Book Review: Boys Run the Riot



It’s hard being transgender in Japan.


Just as Ryo who is struggling to be himself when everyone around him thinks he’s weird or out of place. He’s the nail that sticks up, and in Japan, the nail that sticks up gets hammered down.

But things start to change when Jin, a cool older student, is forced to repeat a year. At first Ryo thinks Jin will be like everyone else, but Jin sees him and more… accepts him. Jin thinks that Ryo is cool, has good taste, and is the perfect person to form a clothing brand with him.

Huh… I guess boys really do run the riot. Hmm… that sounds like a pretty cool brand name. ~_^



Boys Run the Riot is an #OwnVoices manga written by a transgender mangaka that has honestly one of the best representations of what LBGTQIA+ life is like in Japan.

It’s also got some of the most gorgeous and amazing art I’ve ever seen in manga. The character design is so well done. But even more than that the sheer amount of detail and thought put into every panel is honestly stellar. The very first panel setting the scene in a subway station is so incredibly accurate that you can actually pinpoint which subway station it is from the details.


The whole manga is like this. Not necessarily in color… but the artwork is so beautiful.. so in depth and filled with so much meaning. It’s on par with the art that was in Spider-man Into the Spider-verse… There’s an absolutely beautiful piece of graffiti that Ryo does that quite frankly brought tears to my eyes.

Like it’s so, so very good.

I don’t want to spoil it so instead I’ll share a close up of the artwork from the cover…


The way the clothing is rendered. The graffiti on the walls. The shift in clothing depending on what’s in the background. It’s honestly amazing art.

And that matters.


But what matters more is the beauty and relatability of Ryo. Ryo feels real. He feels true. He’s got flaws and foibles but he’s also lovable and caring and has an inner-resilience that makes me want to give him a hug and tell him he’s valid. But I don’t need to, because he’s got an amazing ally and friend in Jin. I feel that all of us need a Jin in our lives. A friend who wants to be with us because they think we’re cool and want us to live our best lives. A friend who will accept us for who we are. A friend who will call us out on our B.S. A friend who wants you to be honest with them because they’ll be honest with you. A friend who will forgive you when you mess up.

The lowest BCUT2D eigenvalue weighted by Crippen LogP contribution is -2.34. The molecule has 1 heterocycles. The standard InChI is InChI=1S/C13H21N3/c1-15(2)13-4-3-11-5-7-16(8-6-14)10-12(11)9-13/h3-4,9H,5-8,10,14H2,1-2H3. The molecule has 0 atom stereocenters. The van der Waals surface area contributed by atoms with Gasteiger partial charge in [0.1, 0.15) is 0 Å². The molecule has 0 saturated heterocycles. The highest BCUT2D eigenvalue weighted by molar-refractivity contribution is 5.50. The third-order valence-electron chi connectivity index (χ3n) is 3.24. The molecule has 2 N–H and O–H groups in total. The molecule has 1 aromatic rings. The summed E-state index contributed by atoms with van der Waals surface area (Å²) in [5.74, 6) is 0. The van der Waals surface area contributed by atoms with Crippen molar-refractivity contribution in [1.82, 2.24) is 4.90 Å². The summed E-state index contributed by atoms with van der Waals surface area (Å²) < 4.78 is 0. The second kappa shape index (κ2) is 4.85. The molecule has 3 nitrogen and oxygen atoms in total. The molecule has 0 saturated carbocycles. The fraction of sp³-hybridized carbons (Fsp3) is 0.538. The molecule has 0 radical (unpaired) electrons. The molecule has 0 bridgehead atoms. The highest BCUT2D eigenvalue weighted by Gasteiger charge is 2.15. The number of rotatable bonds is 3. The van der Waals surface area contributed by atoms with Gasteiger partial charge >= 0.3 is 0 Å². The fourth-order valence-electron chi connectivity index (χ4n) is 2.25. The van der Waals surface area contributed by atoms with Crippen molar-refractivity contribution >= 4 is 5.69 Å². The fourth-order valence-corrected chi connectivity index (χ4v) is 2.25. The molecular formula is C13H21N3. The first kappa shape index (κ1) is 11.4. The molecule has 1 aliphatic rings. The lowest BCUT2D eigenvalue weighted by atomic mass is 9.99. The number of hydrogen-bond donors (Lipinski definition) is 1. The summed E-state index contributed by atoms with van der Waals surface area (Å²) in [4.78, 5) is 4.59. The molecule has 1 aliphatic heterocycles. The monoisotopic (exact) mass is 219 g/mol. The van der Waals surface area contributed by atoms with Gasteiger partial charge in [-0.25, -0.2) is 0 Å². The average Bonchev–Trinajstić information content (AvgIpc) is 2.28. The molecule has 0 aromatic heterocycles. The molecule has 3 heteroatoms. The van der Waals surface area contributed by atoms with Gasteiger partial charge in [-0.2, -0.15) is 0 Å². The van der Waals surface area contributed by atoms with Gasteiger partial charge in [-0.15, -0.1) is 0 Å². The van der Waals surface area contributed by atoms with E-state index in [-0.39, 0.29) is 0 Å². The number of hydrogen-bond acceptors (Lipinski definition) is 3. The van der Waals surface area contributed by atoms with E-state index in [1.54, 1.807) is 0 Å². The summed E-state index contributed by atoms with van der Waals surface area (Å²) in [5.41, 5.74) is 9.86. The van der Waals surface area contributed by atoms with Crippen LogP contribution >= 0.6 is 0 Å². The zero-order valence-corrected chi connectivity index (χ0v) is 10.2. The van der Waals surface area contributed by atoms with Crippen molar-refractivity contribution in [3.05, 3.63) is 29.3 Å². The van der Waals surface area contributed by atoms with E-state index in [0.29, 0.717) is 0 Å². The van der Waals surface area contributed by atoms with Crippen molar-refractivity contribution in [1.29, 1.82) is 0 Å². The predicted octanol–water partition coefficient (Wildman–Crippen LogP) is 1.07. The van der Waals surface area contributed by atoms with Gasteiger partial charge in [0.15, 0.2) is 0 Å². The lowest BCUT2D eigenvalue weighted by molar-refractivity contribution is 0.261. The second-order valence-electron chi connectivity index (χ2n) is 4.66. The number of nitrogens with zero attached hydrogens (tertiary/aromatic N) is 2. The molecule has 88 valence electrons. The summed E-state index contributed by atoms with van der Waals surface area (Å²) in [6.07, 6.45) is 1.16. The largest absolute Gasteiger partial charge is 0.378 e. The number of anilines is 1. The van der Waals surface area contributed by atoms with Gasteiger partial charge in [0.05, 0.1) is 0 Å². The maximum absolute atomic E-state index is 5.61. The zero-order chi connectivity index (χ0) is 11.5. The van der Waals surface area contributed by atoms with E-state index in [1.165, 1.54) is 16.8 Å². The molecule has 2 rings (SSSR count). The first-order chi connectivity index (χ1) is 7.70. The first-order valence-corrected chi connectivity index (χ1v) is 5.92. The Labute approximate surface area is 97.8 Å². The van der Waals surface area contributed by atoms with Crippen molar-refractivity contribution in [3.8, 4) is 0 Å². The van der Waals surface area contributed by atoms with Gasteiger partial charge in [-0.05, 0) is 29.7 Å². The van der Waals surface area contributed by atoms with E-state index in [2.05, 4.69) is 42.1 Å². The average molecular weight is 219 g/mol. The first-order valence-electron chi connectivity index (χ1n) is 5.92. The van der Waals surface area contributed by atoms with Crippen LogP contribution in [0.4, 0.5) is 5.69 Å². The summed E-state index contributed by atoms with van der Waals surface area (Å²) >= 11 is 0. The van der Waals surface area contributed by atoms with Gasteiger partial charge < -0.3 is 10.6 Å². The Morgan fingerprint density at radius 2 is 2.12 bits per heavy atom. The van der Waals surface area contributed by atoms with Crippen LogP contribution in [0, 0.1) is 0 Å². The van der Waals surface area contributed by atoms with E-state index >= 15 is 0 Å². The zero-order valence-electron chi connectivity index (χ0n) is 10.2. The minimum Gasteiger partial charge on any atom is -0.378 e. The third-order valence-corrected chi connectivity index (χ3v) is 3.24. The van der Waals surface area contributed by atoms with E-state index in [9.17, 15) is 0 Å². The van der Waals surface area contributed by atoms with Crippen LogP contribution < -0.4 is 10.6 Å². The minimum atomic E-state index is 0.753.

Seriously we need a Jin.


What Jin and Ryo have is a true bromance… not a romance. Ryo has a crush on his other friend, Chika, who is a little weird herself but she owns it.

This manga also really hits what it’s like to be transgender in a fairly sexist society. Because, let’s face it… Japan is pretty darn sexist… worse than the United States. Whereas in the states it’s okay to have friends of all genders, it’s less okay in Japan. Especially as teens. It’s hard to be a transgender teen anywhere. It’s hard to be transgender in Japan. And it’s really well represented here. There are some other content warnings that people should be aware of: CW: Transphobia, Homophobia, Sexism, Misogyny. Gender Dysphoria, physical violence (teacher on student), bullying. I also really appreciated the author interview at the back of the manga. The fact that the cover was created specifically for the English release is kind of cool to know.



BTW read the liner notes. Seriously. Read the liner notes. There’s some really great information there. A+ for the publisher for doing this.

This manga is stellar. Magnificent. More people need to know about it. I also really appreciated the author interview at the back of the manga.

Seriously… read this.

Five Stars



If this is your jam, you can get it here.


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I received an ARC of this manga via NetGalley


#bookreview #fivestarreview #triggerwarnings #lgbtqromance #youngadult #keitogaku

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